Q. We’ve talked before about how you got the part in “The Sopranos,” and that you created the character of Silvio. But I learned in the memoir Peter Wolf played into it.


A. [I wasn’t] sure that even if I got the part, I should do it. Peter Wolf was the final part of that decision-making process. He was like, “Look, man. If it’s a loser, nobody will remember it.” He had this whole list [of bad forgotten shows]. He’s one of my most important consiglieres [laughs].

Steven Van Zandt and John Magaro arrive at a preview screening of "The Many Saints of Newark" at the Beacon Theatre in New York. Magaro plays a younger version of Van Zandt's character, Silvio Dante, in the "Sopranos" prequel.
Steven Van Zandt and John Magaro arrive at a preview screening of "The Many Saints of Newark" at the Beacon Theatre in New York. Magaro plays a younger version of Van Zandt's character, Silvio Dante, in the "Sopranos" prequel.ANGELA WEISS/AFP via Getty Images

Q. You write about leaving E Street in ‘84. You still have regrets?

A. That always will be a regret. On one hand, my life ended when I left the E Street Band. [But] surprisingly, everything I accomplished happened since I left — I became [a solo] artist, did “Sopranos,” “Lilyhammer,” “Sun City.” Maybe it wasn’t the biggest mistake of my life. Maybe it was destiny.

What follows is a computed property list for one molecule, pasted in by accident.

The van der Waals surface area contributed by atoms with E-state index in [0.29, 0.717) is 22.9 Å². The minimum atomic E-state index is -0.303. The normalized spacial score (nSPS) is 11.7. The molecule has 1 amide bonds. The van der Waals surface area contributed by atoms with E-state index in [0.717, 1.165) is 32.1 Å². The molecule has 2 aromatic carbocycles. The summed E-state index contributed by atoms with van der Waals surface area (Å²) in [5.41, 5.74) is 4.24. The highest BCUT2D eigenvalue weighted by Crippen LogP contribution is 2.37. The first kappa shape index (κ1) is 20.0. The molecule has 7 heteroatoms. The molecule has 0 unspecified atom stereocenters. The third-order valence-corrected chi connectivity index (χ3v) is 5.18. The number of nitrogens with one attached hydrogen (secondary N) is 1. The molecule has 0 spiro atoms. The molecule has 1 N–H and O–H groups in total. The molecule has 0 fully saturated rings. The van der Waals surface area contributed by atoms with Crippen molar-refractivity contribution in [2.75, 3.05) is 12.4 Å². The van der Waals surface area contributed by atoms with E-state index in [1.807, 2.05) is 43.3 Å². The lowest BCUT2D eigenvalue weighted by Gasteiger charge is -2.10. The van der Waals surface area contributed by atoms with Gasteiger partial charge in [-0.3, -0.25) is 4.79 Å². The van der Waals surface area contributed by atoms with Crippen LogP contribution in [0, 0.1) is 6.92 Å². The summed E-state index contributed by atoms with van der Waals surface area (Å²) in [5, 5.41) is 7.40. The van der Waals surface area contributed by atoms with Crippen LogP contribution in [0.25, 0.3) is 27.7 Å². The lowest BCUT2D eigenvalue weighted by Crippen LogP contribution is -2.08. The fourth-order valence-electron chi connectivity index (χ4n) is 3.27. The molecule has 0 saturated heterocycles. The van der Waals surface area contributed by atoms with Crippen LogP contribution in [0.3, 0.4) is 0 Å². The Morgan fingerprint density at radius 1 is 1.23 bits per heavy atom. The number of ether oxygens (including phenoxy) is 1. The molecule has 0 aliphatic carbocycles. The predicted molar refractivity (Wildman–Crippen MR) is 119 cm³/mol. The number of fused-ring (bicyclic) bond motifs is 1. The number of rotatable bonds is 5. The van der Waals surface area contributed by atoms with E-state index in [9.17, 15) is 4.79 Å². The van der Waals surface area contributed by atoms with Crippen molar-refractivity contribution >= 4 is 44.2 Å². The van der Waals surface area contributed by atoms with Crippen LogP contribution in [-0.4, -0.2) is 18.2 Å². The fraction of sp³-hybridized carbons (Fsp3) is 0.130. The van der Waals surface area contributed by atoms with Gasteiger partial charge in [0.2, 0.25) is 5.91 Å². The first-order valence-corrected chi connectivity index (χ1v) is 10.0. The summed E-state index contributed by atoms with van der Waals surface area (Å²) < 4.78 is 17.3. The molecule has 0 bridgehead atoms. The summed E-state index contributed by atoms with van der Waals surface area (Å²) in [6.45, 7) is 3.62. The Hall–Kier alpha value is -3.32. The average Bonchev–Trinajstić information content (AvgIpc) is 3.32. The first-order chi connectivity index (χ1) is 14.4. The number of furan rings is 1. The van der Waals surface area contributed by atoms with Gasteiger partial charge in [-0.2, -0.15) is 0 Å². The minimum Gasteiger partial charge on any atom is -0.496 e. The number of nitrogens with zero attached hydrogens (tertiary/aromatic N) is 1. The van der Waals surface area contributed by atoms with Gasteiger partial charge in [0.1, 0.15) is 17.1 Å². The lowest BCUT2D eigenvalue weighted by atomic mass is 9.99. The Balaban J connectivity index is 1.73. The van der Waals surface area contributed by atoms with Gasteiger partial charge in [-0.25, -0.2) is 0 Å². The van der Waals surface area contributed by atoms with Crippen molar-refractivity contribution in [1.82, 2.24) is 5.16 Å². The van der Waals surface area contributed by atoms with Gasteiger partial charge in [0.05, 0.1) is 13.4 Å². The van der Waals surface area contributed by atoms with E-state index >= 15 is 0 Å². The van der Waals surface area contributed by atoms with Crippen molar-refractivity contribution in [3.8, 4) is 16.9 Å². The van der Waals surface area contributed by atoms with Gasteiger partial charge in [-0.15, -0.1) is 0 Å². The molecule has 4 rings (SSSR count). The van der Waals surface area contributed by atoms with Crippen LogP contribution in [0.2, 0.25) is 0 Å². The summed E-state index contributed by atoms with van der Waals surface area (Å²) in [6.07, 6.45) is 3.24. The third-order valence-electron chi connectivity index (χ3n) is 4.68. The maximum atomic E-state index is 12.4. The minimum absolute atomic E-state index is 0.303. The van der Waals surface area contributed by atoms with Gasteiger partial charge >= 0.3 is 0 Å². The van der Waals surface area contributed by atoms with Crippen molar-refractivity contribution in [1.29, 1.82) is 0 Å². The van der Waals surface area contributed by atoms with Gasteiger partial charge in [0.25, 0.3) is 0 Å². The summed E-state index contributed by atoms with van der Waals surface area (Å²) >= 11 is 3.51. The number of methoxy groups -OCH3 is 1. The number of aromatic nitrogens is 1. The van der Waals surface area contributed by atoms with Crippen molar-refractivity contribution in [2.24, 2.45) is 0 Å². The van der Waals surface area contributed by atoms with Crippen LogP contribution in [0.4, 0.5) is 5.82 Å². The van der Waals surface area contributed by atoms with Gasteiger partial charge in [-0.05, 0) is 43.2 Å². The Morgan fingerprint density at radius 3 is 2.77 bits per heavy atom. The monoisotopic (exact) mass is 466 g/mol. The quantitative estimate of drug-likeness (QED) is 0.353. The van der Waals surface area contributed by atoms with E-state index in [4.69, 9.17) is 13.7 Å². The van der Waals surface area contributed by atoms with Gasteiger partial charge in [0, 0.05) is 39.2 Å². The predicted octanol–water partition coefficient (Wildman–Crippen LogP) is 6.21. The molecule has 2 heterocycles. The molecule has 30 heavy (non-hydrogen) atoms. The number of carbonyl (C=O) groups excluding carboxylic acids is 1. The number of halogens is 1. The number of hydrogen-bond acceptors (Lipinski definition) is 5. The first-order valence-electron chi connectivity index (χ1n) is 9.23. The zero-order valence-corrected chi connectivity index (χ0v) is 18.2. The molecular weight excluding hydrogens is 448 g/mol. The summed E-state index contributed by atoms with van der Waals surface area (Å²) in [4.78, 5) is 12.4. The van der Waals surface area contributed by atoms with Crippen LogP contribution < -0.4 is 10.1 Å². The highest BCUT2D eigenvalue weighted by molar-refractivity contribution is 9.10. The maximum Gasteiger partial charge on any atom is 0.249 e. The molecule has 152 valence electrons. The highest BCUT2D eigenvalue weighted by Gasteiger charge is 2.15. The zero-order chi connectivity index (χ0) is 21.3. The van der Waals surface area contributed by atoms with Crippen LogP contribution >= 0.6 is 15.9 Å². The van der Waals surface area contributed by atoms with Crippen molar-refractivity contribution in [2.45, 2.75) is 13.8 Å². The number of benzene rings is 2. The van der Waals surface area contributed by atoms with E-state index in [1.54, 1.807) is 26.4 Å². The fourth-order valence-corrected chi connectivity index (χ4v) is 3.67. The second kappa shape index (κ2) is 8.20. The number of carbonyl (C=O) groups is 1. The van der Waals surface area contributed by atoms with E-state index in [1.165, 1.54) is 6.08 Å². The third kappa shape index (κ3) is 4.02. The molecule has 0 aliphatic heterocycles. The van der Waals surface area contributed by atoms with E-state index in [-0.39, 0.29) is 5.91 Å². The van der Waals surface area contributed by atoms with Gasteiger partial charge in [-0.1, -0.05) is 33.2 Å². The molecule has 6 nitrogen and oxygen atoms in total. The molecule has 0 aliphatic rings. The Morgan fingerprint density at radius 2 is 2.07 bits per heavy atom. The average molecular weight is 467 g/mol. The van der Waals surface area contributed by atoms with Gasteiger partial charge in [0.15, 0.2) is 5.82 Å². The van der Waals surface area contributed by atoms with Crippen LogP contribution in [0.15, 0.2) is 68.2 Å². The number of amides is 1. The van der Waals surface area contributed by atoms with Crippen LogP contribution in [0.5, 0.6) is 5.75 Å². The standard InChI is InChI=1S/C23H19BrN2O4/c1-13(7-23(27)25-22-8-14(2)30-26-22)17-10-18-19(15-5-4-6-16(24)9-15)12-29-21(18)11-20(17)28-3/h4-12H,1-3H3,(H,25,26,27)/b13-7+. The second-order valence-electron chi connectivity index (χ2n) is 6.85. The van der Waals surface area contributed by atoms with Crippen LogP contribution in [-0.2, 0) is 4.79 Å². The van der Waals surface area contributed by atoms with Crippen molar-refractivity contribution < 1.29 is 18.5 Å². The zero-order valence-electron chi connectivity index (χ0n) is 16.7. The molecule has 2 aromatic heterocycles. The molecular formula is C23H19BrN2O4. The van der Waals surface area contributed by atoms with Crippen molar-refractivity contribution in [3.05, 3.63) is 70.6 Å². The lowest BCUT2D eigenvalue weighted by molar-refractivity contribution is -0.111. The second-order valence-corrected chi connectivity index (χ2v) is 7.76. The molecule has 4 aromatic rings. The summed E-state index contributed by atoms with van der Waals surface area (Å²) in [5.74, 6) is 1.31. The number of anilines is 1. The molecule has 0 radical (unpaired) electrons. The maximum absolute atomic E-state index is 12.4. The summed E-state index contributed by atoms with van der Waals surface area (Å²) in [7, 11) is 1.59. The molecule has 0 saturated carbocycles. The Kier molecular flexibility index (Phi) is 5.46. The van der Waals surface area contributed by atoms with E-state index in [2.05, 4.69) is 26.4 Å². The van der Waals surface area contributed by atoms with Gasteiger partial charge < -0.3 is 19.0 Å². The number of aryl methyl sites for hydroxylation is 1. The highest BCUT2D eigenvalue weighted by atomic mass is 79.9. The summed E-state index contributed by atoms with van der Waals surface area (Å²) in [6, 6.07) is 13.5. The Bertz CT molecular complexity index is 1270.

Q. What does the title [of the memoir] mean to you?

A. I’ve had some great successes, but the truth is my most personal work has never found an audience. You have to face the simple fact: Sometimes that which we love most doesn’t love us back. It’s not a matter of if you get disappointed, but when. Then what you do with it? Do you give up? Do you numb yourself with dope and alcohol? Do you commit suicide? All those thoughts will occur to you, as they occurred to me. But if you move forward, you’ll find destiny has a way of suggesting there’s more work to be done.


Q. You mean you actually thought of suicide?

A. Yeah. I’m not sure this is in the book. I got kicked out of school for having long hair. I felt bad for my mother; I wasn’t gonna graduate. I cut my hair, I went back to school — it was so depressing. [Hair] was a big part of your identity. That was how you expressed yourself, through the length of your hair [laughs]. I know it sounds ridiculous.

Q. No, I get it.

A. So I had a moment there where I thought, you know [pause]. I also had to get a straight job. That was part of the deal. I had a job in a grocery store; you slice the boxes. I had that razor-sharp cutter you cut boxes with. I remember very distinctly, my former girlfriend came into the store and saw me. It was humiliating. And uh, I went in the backroom with that cutter. And I really thought about it: It would be so easy to slash my wrists right now. I didn’t do it. But it’s one of those things, I think anybody who has any kind of sensitivity is gonna be thinking about that once in a while. It will pass.

Interview has been edited and condensed. More information about “Unrequited Infatuations” and Steven Van Zandt’s other projects at https://www.littlesteven.com.

Lauren Daley can be reached at ldaley33@gmail.com. She tweets @laurendaley1.